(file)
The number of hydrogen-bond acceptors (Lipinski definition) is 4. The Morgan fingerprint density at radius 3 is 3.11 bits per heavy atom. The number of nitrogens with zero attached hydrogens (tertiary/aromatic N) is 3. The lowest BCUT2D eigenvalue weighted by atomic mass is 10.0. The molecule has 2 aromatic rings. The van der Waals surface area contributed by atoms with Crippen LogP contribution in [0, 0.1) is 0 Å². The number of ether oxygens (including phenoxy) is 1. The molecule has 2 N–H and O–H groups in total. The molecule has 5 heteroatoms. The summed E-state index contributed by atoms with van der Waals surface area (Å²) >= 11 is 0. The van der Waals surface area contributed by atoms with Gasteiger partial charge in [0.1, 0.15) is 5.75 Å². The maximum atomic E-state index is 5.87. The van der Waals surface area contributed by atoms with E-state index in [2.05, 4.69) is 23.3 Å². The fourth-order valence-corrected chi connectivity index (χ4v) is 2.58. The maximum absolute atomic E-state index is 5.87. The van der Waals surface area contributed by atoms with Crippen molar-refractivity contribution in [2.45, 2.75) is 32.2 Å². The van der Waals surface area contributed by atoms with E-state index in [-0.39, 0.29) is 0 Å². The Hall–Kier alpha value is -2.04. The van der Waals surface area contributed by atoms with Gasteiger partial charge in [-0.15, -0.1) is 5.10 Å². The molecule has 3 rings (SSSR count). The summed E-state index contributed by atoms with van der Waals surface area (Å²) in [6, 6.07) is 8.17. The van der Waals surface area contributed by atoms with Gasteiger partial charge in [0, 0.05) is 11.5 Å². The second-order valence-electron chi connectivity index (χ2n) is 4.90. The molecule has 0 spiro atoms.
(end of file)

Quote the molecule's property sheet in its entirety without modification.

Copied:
The number of hydrogen-bond acceptors (Lipinski definition) is 4. The Morgan fingerprint density at radius 3 is 3.11 bits per heavy atom. The number of nitrogens with zero attached hydrogens (tertiary/aromatic N) is 3. The lowest BCUT2D eigenvalue weighted by atomic mass is 10.0. The molecule has 2 aromatic rings. The van der Waals surface area contributed by atoms with Crippen LogP contribution in [0, 0.1) is 0 Å². The number of ether oxygens (including phenoxy) is 1. The molecule has 2 N–H and O–H groups in total. The molecule has 5 heteroatoms. The summed E-state index contributed by atoms with van der Waals surface area (Å²) >= 11 is 0. The van der Waals surface area contributed by atoms with Gasteiger partial charge in [0.1, 0.15) is 5.75 Å². The maximum atomic E-state index is 5.87. The van der Waals surface area contributed by atoms with E-state index in [2.05, 4.69) is 23.3 Å². The fourth-order valence-corrected chi connectivity index (χ4v) is 2.58. The maximum absolute atomic E-state index is 5.87. The van der Waals surface area contributed by atoms with Crippen molar-refractivity contribution in [2.45, 2.75) is 32.2 Å². The van der Waals surface area contributed by atoms with E-state index in [-0.39, 0.29) is 0 Å². The Hall–Kier alpha value is -2.04. The van der Waals surface area contributed by atoms with Gasteiger partial charge in [-0.15, -0.1) is 5.10 Å². The molecule has 3 rings (SSSR count). The summed E-state index contributed by atoms with van der Waals surface area (Å²) in [6, 6.07) is 8.17. The van der Waals surface area contributed by atoms with Gasteiger partial charge in [0, 0.05) is 11.5 Å². The second-order valence-electron chi connectivity index (χ2n) is 4.90. The molecule has 0 spiro atoms.